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A 45-year-old Narrikup man has today been sentenced after pleading guilty to animal cruelty in the Albany Magistrates Court.

The offender freely admitted to hitting two healthy black Shih Tzu Maltese cross dogs, belonging to his wife, on the head with a mallet several times in an attempt to kill them.

He was fined a total of $15,000 and banned from owning any animal for three years.

The man was charged with two counts of being cruel to an animal, the dogs named Jet and Henry, under Section 19(1) of the Animal Welfare Act 2002.

In July 2019, the offender drove Jet and Henry, aged 2 years, to a tree plantation outside of Albany with the intention of killing them.

He told police he let the dogs run around for a while to tire them so they would be easier to handle, before separating them in long grass so they couldn’t see each other.

He then hit each dog on the head with a mallet once. Jet made a noise—the offender then hit him three more times on the head, thinking Jet was dead when he saw him shiver and could see blood.

He then returned to Henry whom he also struck ‘a few more times’ on the head before throwing the mallet into the bushes and driving away.

The next day, the RSPCA received a cruelty complaint from a local vet clinic about a dog with head injuries who had been found in the tree plantation.

The dog was identified as Jet and the RSPCA liaised with Mount Barker police who went to the offender’s property where he openly admitted to taking both Jet and Henry to bushland and hitting them on the head with a mallet with the intent to kill them.

Despite searches at the tree plantation over the next couple of days, Henry could not be found. Six days after the attack, the RSPCA received news that Henry had been located and was at the Albany pound with multiple head injuries.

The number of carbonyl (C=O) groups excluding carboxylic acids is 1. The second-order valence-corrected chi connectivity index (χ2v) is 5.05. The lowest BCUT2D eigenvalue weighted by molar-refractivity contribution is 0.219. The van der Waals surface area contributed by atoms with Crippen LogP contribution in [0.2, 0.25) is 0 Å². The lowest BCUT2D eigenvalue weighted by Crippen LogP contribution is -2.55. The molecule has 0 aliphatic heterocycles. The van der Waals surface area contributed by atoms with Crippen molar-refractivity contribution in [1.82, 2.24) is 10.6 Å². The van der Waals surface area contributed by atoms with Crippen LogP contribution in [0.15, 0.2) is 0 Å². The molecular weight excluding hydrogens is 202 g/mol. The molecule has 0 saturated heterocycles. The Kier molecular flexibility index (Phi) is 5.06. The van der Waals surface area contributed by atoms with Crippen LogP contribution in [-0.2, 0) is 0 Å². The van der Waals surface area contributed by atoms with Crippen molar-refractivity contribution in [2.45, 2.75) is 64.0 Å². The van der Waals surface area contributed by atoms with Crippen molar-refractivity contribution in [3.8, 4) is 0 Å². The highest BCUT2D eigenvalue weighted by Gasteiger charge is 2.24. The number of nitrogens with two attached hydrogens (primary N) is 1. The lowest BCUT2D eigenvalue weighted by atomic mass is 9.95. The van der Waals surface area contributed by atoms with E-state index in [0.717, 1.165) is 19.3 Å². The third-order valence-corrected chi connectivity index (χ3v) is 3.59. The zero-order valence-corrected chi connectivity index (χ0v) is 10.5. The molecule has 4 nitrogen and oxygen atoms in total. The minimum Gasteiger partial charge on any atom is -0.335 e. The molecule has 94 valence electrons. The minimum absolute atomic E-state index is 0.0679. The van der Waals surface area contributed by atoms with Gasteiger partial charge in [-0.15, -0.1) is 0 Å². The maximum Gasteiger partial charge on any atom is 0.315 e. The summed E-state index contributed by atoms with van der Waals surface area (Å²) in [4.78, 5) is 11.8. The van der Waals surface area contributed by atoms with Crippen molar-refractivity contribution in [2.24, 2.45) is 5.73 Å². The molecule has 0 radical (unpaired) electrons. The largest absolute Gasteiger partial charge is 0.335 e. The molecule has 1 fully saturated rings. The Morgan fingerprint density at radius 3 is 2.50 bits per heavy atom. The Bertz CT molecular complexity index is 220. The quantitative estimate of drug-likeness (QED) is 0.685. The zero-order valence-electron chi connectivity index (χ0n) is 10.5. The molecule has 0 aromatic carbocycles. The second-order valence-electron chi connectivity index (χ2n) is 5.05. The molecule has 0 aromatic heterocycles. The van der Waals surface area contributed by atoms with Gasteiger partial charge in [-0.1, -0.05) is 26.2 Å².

RSPCA WA Executive Manager Animal and Enforcement Operations, Hannah Dreaver, said this was a shocking case of blatant cruelty.

“Between them, Jet and Henry sustained horrific injuries including deep head wounds, a fractured eye socket, bleeding in the eye, swelling, bruising, infection and severe dehydration.

“To be treated so brutally and then left to suffer for all that time—they must have been in immense pain and terrified.”

The offender freely admitted he didn’t look at options for surrendering these healthy dogs, or other options of euthanasia.

He currently owns two cats which he has been given a month to re-home.

After receiving initial treatment to stabilise their conditions at a vet in Albany, Jet and Henry were transferred to the RSPCA Animal Care Centre in Malaga for extended care and treatment. Both dogs made a full recovery and have been rehomed.

“Our animals deserve our love and care—they rely on us for everything and it’s our job to make sure we give it to them. To betray their trust in a way as brutal as this is just unfathomable.”

Hannah thanked the Mira Mar Vet Clinic, Mount Barker police and Albany rangers for their assistance in this case.

The RSPCA relies on the community to report incidents of suspected cruelty and neglect. Report cruelty 24/7 on 1300 CRUELTY (1300 278 358) or at rspcawa.asn.au